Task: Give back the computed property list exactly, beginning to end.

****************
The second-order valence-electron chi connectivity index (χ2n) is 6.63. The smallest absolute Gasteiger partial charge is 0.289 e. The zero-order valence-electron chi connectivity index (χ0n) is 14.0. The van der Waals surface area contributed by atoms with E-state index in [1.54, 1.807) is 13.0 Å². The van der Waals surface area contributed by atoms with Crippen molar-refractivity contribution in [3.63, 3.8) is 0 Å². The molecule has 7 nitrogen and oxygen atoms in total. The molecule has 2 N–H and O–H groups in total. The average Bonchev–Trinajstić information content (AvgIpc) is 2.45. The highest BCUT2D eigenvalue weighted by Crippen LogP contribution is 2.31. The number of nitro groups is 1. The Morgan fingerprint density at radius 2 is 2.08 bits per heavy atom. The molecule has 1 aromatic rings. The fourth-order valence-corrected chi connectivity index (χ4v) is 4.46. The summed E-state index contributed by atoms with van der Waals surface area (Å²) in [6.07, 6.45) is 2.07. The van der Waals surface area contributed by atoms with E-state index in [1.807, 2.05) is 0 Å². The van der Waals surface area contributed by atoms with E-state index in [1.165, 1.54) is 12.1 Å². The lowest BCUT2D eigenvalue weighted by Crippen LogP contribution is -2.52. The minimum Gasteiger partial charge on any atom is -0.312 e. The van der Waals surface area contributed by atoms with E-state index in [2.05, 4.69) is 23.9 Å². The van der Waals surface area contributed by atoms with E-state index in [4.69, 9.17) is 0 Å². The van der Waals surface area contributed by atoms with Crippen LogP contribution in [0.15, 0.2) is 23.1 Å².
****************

The second-order valence-electron chi connectivity index (χ2n) is 6.63. The smallest absolute Gasteiger partial charge is 0.289 e. The zero-order valence-electron chi connectivity index (χ0n) is 14.0. The van der Waals surface area contributed by atoms with E-state index in [1.54, 1.807) is 13.0 Å². The van der Waals surface area contributed by atoms with Crippen molar-refractivity contribution in [3.63, 3.8) is 0 Å². The molecule has 7 nitrogen and oxygen atoms in total. The molecule has 2 N–H and O–H groups in total. The average Bonchev–Trinajstić information content (AvgIpc) is 2.45. The highest BCUT2D eigenvalue weighted by Crippen LogP contribution is 2.31. The number of nitro groups is 1. The Morgan fingerprint density at radius 2 is 2.08 bits per heavy atom. The molecule has 1 aromatic rings. The fourth-order valence-corrected chi connectivity index (χ4v) is 4.46. The summed E-state index contributed by atoms with van der Waals surface area (Å²) in [6.07, 6.45) is 2.07. The van der Waals surface area contributed by atoms with E-state index in [1.807, 2.05) is 0 Å². The van der Waals surface area contributed by atoms with E-state index in [1.165, 1.54) is 12.1 Å². The lowest BCUT2D eigenvalue weighted by Crippen LogP contribution is -2.52. The minimum Gasteiger partial charge on any atom is -0.312 e. The van der Waals surface area contributed by atoms with E-state index in [2.05, 4.69) is 23.9 Å². The van der Waals surface area contributed by atoms with E-state index in [4.69, 9.17) is 0 Å². The van der Waals surface area contributed by atoms with Crippen LogP contribution in [0.15, 0.2) is 23.1 Å².